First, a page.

One Democrat on the panel responded by saying Gohmert needed to take his medication.

Meadows said there are no plans to ask Page to testify publicly but added that some of Page’s answers were interesting because they offered new information or contradicted other statements from witnesses.

Rep. John RatcliffeJohn Lee RatcliffeSenate confirms Biden's intel chief, giving him first Cabinet official Biden intelligence chief pledges to keep politics out of job House panels open review of Capitol riot MORE (R-Texas), a House Judiciary member, also pointed to differences in Page’s testimony.

“In many cases, she admits that the text messages mean exactly what they say, as opposed to agent Strzok, who thinks we have all misinterpreted his own words on any text message that might be negative,” Ratcliffe said.

Democratic Rep. Raja KrishnamoorthiSubramanian (Raja) Raja KrishnamoorthiThere's no excuse for the government to put dangerous cars on the road Democrat rips Sackler family, Purdue doctors during House questioning Enforcing the Presidential Records Act is essential for preserving our democracy's transparency, history MORE (Ill.), however, said he had not heard any contradictions.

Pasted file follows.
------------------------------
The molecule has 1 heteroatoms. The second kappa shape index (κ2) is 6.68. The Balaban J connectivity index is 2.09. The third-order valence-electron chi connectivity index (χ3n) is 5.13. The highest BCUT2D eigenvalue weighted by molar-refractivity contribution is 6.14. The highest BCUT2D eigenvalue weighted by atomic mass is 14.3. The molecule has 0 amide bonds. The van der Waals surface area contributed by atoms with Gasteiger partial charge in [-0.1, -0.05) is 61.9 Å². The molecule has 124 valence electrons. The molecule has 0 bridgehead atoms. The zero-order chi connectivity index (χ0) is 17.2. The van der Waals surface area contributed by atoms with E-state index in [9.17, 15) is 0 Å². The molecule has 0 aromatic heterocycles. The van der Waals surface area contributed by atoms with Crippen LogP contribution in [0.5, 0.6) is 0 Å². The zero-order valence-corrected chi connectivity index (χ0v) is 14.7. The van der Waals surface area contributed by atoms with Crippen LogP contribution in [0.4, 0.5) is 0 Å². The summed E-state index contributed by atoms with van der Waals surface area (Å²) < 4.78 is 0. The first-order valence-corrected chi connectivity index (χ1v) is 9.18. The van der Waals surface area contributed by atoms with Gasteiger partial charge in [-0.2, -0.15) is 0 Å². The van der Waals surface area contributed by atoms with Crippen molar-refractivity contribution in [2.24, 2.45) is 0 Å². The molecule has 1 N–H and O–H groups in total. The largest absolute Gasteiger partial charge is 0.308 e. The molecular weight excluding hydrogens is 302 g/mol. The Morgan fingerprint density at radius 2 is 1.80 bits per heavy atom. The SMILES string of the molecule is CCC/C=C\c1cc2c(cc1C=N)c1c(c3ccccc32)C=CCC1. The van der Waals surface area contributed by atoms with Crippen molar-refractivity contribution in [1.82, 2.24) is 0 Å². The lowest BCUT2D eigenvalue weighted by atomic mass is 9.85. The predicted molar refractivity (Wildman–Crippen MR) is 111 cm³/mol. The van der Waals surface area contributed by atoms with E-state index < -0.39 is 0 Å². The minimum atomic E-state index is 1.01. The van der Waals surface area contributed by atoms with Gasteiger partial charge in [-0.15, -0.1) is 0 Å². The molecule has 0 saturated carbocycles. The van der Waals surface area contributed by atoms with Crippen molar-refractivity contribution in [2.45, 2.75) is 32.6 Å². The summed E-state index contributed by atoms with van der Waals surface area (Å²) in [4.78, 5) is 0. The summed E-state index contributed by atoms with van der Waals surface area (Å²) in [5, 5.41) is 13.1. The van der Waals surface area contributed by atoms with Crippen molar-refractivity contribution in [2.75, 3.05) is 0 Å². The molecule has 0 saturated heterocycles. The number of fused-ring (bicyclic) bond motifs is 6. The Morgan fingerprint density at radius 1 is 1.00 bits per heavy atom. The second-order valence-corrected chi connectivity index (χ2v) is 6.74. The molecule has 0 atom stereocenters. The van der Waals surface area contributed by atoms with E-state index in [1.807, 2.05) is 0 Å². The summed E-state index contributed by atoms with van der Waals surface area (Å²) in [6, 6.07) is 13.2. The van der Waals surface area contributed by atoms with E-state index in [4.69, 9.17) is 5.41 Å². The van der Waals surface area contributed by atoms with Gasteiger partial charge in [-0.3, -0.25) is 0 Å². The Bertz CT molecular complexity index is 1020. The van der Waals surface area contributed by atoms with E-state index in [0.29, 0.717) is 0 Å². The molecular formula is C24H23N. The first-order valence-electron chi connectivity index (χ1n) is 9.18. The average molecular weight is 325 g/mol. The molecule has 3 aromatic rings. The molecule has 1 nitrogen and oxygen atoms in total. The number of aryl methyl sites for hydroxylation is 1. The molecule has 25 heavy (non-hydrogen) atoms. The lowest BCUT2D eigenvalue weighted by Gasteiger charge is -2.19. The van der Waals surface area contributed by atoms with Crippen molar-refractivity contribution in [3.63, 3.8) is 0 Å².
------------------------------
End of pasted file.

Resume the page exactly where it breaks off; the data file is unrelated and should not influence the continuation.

Strzok’s testimony continued to reverberate, both on Capitol Hill and in Finland, where Trump criticized the FBI agent during his press conference with Russian President Vladimir Putin in Helsinki.

Trump, speaking with Putin beside him in front of a global audience, criticized Strzok and the investigation into Russia’s involvement in the election in stark terms.

“And if anybody watched Peter Strzok testify over the last couple of days, and I was in Brussels watching it, it was a disgrace to the FBI,” he said. “It was a disgrace to our country. And you would say, ‘That was a total witch hunt.’ ”

Trump’s remarks were widely criticized by Democrats and Republicans on Capitol Hill, though some in the GOP defended Trump for doubting Russia’s actions because of a corrosion in trust caused by Page and Strzok.